Andy
Friday, September 05, 2003

>>Counting cards with an 8 deck shoe is next to impossible, and even if you can figure it out,

Actually, playing with 2, 4, 6 or 8 decks is NO DIFFERENT in terms of difficulty. That is a very common myth.

In fact, there was even errors in that Wired article. Such as making one mistake is a really bad thing. Making one mistake is not such a big deal at all.  One hand/ one mistake is not going to make, or break the situation in one night. (you certainly don't want to make mistakes, but ONE mistake is NOT make or break situation).

However, while playing BJ against more decks does not increase difficulty of play at all, it does lower your odds by the fact that you get LESS betting opportunities to make money.

In fact, if the casinos just went to a 10 deck shoe and shuffled up when they reach 5 decks each time, it would be VERY difficult to make money.

Albert D. Kallal
Edmonton, Alberta Canada
kallal@msn.com
http://www.attcanada.net/~kallal.msn

Albert D. kallal
Saturday, September 06, 2003

This quote from the article Andy mentions is irrestible;

---" Dahlman puts it a little differently. "I'm a MOTO player," he says. "Master of the Obvious. It's just that more things are obvious to me than to most people." ------

Stephen Jones
Saturday, September 06, 2003

Albert, they could just do single-deck and shuffle after every hand, too... but while they're shuffling, people aren't playing the game so the casinos are giving up profit, AND a lot of players won't play any more because they mistakenly think they can count and have an edge (when they can't,  or make too many errors).

Louie the Chair
Saturday, September 06, 2003

Simulations aren't very interesting. Neural nets that learn how to play by playing against themselves are interesting.

Check out the book Blondie24.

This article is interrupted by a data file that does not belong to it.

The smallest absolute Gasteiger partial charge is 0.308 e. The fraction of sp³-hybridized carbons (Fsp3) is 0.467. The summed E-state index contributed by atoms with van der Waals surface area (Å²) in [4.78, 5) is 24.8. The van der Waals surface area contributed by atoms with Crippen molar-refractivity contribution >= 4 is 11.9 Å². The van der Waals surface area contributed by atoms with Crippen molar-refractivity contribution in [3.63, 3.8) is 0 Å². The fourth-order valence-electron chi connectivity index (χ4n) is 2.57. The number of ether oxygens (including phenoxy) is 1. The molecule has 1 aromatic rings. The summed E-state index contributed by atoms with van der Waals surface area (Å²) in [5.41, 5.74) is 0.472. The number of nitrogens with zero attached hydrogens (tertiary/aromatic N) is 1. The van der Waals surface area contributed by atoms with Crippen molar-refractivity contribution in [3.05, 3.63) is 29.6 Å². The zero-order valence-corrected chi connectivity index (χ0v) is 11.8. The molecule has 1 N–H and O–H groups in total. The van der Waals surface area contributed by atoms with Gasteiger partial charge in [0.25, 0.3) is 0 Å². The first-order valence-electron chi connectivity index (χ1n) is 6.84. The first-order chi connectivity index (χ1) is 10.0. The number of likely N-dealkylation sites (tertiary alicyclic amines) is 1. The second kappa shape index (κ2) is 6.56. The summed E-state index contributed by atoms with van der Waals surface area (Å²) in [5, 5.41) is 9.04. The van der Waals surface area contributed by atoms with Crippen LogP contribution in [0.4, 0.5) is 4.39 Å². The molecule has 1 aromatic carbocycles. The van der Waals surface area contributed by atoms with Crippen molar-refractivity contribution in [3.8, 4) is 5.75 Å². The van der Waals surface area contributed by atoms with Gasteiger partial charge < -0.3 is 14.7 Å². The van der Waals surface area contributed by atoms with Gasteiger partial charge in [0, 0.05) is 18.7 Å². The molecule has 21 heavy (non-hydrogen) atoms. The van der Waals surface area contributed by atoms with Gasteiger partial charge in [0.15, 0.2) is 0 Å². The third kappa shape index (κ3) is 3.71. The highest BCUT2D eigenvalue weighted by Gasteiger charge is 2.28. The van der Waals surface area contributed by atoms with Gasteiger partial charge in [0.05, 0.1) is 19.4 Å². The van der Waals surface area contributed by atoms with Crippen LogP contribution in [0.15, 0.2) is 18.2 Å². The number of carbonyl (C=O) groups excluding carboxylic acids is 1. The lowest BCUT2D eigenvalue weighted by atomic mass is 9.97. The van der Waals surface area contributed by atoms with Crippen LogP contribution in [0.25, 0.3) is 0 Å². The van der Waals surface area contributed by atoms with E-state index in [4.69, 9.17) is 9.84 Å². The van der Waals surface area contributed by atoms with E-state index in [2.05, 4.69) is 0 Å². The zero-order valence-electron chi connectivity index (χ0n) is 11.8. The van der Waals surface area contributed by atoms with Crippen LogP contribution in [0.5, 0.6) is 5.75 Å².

The newest thing in Blackjack is an automated system that tracks the players, their bets and their cards. Guess what happens to players who consistently raise their bets when the count is favorable?

Oh, and team stuff won't work in a lot of places, Casinos simply implement a rule that you can't enter a game in the middle of the shoe.

Clutch Cargo
Sunday, September 07, 2003

>>>The newest thing in Blackjack is an automated system that tracks the players, their bets and their cards. Guess what happens to players who consistently raise their bets when the count is favorable?

Gosh, can you like homer Simpson go duh?? How stupid do you think we are? You think that a casino is even stupider?  Casinos have always watched tables like a hawk.

The whole point of that article was about how steps were taken to not tip off the casino. Fact is the card counters and betters DID NOT CHANGE the amount they bet. This went a long way to fooling the casinos.

Also, if you been in casinos, you don’t see clean cut University type students sitting at a table with $1000 of chips.  The fact that these guys dressed the gamblers part and did things like use people of Asian decent etc really did go a long to keep the casinos off guard.

>>>Oh, and team stuff won't work in a lot of places, Casinos simply implement a rule that you can't enter a game in the middle of the shoe.

Yes, what huge hit the casino takes. A nice couple walking with a stack of chips from the roulette table can’t even stop at a few blackjack tables on the way out. They have  to sit and wait for the shoe to finish? Yea,...good luck there...those folks will just continue walking.  Same goes for people walking with winnings from the slots. Can’t park at the blackjack tables for few quick bets? Casinos are simply loathe to create a atmosphere where you can’t walk up to a table and place a few bets. A horrible solution at best. 

Good software is all about making things easy. Good casinos is all about making betting easy.

If you are telling me that Casinos are much better at watching players and tracking their winnings, you are kind revealing a secret like humans breath air. The fact that humans breath air, and casinos track what happens at each table should not be the slightest surprise to you.

Albert D. Kallal
Edmonton, Alberta Canada
kallal@msn.com
http://www.attcanada.net/~kallal.msn

Albert D. kallal
Sunday, September 07, 2003

Albert, can you a similar strategy be applied to bingo? ;)

Mike
Monday, September 08, 2003

>>to bingo?

Hum, gee, Mike that is a interesting question!

I don’t play bingo!, but the use of simulation software to shed some light on the that game would be most interesting.